Sound Transit CEO Peter Rogoff issued a statement about what went wrong with a Link light rail train that stopped in a tunnel after the Apple Cup.
Rogoff said a northbound train with football fans on board lost power due to a severed cable.
“This is the thick cable controlling most key functions of the train, including normal braking and propulsion systems as well as doors and lighting.”
He said that after the line broke, the brakes automatically engaged, the lights went out and only the tunnel lights lit up.
The train’s operator immediately began to troubleshoot the matter with assistance from the Link Control Center and even tried to restart the train systems several times but to no avail. The operator did not know what had happened, Rogoff said.
During that time many of the functions, including intercoms, were unavailable, according to his statement.
“We deeply regret the communications passengers received over the intercom were entirely insufficient.”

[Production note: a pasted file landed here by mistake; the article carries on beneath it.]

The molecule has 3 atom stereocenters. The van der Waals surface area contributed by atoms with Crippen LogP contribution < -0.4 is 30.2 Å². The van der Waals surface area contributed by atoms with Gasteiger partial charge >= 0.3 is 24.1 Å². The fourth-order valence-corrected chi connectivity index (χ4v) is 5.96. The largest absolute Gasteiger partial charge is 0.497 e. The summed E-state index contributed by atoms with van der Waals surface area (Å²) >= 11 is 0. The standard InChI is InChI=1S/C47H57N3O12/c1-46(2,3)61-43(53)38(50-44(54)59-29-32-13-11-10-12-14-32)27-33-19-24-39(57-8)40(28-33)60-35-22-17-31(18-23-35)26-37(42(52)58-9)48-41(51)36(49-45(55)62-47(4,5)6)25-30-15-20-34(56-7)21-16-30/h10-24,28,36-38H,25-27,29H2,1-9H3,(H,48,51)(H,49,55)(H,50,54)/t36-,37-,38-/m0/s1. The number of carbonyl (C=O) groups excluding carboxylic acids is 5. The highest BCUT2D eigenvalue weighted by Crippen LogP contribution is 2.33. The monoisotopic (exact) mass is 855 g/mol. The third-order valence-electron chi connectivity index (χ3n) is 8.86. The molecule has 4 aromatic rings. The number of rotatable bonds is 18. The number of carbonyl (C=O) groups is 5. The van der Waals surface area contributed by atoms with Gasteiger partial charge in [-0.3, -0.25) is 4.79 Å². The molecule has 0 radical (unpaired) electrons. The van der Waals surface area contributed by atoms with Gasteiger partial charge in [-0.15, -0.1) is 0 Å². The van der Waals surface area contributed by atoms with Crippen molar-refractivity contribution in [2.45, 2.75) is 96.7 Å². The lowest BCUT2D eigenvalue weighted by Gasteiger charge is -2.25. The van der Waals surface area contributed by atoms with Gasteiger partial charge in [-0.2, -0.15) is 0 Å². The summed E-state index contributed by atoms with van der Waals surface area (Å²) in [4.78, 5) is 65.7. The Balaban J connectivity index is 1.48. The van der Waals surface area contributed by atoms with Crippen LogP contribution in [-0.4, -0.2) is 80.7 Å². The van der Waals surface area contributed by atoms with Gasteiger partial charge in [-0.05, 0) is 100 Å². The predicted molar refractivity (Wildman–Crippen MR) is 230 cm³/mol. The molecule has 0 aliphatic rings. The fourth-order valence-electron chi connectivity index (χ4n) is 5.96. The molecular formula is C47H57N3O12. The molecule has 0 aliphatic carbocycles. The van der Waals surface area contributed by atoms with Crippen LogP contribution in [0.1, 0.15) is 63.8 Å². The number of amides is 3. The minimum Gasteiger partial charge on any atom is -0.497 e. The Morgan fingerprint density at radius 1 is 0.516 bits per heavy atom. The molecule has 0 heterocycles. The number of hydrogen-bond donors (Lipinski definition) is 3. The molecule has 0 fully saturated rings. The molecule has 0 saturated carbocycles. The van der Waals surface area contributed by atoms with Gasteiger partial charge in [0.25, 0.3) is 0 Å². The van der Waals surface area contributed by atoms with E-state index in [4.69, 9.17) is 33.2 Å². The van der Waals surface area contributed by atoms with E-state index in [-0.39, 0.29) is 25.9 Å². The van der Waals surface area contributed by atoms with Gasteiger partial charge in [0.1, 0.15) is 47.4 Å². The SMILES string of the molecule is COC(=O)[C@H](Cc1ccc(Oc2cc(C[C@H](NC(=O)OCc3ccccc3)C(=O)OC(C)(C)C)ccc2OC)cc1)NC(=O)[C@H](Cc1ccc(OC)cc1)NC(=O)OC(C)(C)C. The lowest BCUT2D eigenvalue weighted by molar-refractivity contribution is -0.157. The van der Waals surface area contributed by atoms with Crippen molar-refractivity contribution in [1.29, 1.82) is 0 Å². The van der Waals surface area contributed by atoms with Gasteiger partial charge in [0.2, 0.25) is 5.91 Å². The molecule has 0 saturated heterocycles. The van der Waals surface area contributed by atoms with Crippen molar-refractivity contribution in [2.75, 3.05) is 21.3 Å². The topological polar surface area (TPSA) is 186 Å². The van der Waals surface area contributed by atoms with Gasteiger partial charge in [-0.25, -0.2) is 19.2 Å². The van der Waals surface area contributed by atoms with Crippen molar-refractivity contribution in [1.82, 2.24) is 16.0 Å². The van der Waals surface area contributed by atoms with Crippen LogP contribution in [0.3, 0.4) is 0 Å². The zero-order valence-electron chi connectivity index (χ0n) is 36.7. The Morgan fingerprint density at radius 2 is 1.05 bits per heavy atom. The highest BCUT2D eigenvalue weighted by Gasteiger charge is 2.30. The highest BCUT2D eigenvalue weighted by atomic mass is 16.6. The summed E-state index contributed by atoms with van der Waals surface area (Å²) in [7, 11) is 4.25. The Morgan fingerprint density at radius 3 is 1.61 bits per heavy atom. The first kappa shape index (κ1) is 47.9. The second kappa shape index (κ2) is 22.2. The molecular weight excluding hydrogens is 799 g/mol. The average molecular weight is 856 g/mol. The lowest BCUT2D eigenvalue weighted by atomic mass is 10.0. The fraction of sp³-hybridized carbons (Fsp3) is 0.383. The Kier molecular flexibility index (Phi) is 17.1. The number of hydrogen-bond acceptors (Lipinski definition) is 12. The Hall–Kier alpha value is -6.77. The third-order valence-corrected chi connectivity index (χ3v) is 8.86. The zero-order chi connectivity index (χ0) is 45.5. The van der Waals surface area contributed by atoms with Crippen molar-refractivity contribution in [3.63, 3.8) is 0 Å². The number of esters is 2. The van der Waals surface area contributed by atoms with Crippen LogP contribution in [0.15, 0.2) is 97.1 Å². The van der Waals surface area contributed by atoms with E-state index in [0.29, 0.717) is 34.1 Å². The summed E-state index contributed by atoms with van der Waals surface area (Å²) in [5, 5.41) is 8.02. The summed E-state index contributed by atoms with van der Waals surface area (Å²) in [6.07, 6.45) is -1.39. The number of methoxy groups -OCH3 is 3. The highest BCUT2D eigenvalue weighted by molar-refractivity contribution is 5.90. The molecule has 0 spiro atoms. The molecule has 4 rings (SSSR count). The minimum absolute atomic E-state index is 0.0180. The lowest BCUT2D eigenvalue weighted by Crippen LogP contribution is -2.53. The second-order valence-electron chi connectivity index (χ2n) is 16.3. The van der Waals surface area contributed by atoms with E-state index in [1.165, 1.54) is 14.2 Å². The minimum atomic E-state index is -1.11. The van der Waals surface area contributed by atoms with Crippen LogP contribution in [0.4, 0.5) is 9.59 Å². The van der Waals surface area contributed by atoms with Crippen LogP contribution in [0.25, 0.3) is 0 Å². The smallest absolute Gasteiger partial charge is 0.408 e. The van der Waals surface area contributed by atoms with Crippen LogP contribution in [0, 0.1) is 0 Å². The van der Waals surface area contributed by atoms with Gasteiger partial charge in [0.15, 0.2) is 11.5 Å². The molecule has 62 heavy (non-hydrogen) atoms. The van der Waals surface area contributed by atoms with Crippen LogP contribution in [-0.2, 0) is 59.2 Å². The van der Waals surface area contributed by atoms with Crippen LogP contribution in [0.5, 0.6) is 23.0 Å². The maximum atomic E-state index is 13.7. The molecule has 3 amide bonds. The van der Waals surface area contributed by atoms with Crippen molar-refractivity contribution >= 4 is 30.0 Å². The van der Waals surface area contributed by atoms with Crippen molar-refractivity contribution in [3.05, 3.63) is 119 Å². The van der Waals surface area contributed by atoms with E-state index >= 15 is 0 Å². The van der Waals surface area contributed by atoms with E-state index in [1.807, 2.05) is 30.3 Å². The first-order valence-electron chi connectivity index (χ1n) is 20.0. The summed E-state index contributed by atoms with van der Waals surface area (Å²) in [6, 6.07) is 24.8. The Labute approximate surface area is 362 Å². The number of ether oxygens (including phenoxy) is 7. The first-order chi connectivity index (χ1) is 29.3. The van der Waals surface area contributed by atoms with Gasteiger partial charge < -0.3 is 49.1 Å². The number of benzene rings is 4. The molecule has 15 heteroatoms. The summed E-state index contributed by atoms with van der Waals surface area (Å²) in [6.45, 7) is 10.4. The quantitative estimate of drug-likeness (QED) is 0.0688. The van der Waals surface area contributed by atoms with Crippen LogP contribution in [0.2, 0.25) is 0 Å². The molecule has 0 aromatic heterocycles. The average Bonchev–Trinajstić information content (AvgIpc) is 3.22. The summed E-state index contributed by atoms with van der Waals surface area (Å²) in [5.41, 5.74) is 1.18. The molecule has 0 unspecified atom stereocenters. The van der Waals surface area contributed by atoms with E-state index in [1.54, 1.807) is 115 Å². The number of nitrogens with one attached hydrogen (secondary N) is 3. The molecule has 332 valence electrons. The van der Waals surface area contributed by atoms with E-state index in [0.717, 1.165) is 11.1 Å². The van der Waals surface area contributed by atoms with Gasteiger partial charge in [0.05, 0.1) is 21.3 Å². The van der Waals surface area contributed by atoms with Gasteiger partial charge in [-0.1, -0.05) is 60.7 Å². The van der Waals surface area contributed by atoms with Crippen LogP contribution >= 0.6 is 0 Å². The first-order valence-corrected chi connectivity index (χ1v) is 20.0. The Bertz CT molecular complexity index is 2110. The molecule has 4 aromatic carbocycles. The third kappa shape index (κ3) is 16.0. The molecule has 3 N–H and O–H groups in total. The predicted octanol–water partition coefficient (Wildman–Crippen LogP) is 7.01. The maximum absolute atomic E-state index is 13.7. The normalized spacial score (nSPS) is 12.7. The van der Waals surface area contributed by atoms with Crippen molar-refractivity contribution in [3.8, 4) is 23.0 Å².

As there was no communication, passengers used the emergency mechanisms to exit the train.
He said, “Staff executed emergency protocols to stop the operations of Link trains through the area to protect passengers.”
“Sound Transit deployed a rescue train that slowly traveled through the southbound tunnel to pick up stranded passengers. Other passengers walked to the University of Washington, and possibly, the U District stations on their own.”
Once all passengers were out of the tunnel and the failed train was removed, service from UW northward was restored close to midnight.
While there still is an ongoing investigation into the issue, some initial “important lessons” have been learned, Rogoff said.
Rogoff said workers had focused too much on trying to fix the problem without informing passengers and those waiting at other stations about what was happening. He said Sound Transit will make sure that doesn’t happen again.
He also said current evacuation procedures will be evaluated.
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